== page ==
When the school year started, his children got the pep talk. Behave. You’re not the teacher. You are to go there to learn. Pay attention.
He’d say, “I ain’t going to wake you up from your sleeping.” That was his way of telling them the world would quickly pass them by.
Report cards were to be placed on his bed or table. “You did not want a reaction,” his daughter said.
Frankie Washington found his personal time in his john boat. It was calming, and it put food on the table: shrimp, crab, mullet. And it got idle hands busy heading shrimp when he got home on Saturday morning.
“You might fuss in your mind, but not out loud,” a grandchild said.
He kept chickens, hogs, mules and cows to help ends meet. He brought old food home in his 1983 red Dodge Ram pickup to feed the animals. That included dogs and cats. When he’d pull into the yard, cats would come pouring out of the woods.
“Everybody knew they could get a meal here — even the animals,” Connie Washington said.
The family worked hard six days a week but shut it down on Sunday. Sunday school and church were a must. And no one was to work on the Lord’s Day. It’s one of the Ten Commandments.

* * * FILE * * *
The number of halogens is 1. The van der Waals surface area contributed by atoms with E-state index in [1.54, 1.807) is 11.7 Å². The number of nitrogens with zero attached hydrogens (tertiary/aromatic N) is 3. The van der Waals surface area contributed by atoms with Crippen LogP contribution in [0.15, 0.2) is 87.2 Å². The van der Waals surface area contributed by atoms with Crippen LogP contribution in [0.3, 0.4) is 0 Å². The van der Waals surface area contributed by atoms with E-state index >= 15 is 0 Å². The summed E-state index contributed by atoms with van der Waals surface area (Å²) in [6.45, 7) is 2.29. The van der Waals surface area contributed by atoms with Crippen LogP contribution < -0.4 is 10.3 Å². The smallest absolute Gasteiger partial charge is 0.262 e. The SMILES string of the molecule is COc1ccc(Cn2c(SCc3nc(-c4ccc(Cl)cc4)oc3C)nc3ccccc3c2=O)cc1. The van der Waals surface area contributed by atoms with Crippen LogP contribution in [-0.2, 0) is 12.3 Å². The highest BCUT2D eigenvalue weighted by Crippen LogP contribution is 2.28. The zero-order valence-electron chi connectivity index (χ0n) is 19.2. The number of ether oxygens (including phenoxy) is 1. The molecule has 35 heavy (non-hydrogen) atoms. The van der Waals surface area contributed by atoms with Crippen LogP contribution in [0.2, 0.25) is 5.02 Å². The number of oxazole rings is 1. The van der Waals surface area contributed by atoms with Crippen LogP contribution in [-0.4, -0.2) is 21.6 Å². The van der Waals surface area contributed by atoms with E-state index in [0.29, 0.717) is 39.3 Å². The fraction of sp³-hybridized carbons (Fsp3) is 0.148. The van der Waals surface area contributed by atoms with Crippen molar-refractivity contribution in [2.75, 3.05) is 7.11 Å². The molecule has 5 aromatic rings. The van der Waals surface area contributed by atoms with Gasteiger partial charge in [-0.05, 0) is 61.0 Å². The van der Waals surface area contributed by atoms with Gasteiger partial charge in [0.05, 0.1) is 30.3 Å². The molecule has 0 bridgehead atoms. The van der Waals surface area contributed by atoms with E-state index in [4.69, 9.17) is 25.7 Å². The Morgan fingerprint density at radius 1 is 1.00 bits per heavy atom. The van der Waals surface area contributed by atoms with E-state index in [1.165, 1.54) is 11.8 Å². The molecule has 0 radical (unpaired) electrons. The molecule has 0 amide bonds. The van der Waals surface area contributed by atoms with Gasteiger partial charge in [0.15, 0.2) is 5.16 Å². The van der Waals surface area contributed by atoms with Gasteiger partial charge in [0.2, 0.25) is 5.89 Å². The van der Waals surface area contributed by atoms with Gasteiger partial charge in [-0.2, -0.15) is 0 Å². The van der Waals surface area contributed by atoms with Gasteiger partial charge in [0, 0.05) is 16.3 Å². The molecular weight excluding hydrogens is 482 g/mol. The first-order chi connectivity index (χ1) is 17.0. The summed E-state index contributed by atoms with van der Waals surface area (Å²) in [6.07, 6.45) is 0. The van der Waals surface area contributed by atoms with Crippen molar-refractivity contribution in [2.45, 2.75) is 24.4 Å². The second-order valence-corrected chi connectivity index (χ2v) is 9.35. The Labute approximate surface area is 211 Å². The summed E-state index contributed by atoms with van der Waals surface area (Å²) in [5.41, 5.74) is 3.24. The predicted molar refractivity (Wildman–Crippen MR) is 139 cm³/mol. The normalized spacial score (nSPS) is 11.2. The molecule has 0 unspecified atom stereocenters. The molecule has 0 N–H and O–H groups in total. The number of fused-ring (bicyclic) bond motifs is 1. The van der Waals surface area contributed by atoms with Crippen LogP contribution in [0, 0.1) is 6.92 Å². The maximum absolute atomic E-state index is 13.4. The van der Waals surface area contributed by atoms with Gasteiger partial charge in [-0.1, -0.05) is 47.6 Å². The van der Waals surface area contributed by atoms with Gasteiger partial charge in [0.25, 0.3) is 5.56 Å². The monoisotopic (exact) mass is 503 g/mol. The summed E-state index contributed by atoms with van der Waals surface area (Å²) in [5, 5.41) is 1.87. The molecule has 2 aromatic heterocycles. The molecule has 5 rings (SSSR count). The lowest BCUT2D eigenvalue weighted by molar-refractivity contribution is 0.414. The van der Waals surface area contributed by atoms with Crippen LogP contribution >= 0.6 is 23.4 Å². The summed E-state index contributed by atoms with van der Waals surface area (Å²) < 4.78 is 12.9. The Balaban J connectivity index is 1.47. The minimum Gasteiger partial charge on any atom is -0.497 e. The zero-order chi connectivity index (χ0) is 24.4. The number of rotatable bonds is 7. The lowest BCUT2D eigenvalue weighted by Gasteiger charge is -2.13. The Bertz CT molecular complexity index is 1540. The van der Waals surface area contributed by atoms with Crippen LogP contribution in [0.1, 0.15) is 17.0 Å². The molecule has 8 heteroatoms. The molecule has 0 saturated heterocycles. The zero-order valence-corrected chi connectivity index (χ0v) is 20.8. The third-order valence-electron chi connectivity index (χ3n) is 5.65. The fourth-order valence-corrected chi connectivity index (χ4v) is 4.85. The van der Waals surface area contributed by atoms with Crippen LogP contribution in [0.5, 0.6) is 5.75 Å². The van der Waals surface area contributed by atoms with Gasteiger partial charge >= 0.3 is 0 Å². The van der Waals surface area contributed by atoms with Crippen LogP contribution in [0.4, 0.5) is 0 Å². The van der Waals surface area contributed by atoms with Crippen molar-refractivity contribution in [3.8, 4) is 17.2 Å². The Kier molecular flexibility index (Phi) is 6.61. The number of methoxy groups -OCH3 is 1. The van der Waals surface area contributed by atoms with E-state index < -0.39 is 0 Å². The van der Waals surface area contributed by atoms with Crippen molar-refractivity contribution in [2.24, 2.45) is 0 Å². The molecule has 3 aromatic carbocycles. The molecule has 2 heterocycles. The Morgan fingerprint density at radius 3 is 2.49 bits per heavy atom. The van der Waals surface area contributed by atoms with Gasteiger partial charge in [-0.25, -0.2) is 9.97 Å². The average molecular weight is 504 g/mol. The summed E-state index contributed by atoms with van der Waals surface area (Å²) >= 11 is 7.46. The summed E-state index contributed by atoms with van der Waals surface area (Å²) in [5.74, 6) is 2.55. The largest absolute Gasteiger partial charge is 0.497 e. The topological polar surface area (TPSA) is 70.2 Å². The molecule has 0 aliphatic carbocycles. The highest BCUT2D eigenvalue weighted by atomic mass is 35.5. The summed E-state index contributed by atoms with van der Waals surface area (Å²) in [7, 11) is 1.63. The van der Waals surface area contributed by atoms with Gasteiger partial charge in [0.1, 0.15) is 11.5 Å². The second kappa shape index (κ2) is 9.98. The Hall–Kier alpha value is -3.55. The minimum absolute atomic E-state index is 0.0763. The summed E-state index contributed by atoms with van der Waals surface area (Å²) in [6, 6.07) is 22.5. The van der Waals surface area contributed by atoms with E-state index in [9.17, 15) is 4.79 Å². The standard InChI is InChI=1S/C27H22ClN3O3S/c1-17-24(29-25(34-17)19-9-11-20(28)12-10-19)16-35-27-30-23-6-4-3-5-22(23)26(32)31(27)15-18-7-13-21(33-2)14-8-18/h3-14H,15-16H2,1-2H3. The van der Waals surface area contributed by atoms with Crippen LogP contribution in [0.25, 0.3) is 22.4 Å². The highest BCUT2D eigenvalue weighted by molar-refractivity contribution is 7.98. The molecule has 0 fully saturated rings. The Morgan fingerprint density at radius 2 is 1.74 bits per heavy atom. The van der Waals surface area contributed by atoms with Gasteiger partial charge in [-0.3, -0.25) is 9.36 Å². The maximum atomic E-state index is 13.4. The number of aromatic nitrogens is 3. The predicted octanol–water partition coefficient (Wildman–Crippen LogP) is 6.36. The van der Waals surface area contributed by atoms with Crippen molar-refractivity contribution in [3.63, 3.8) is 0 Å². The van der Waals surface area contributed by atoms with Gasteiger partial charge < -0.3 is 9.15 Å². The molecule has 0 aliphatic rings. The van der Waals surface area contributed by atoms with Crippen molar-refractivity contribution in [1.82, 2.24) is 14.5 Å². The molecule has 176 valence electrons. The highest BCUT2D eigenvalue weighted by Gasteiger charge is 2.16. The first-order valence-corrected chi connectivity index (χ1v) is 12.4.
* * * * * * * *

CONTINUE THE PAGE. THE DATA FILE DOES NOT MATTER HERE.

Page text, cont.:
Checkers, playing cards and marbles were always off limits. That was considered gambling.
He always told his family, “God will provide.”
Clayton Washington, the baby of the 14 children, works in the public schools of Delaware. He says children are missing the main lessons of life.
“We were first taught that manners will take you farther than money by our grandmothere,” he said. “It was a profound statement back then, and it definitely is still true today. We’re dealing with too many students from this generation who don’t show respect. I see too many students disrespecting teachers. They’re missing that piece — that you have to show respect, and that’s the part my family taught us.”
Clayton Washington started teaching it, and it has grown into a foundation he calls Manners First.
“This is a discipline move,” he said.
Kind of like his father’s words when the Marine Corps Air Station Beaufort honored him for his Congressional Gold Medal.
“There isn’t anything better than Marines,” Frankie Washington told them. “Keep on working, be faithful to each other, be honest with each other, because when you get in the woods out there, you’re going to need all the help you can get.”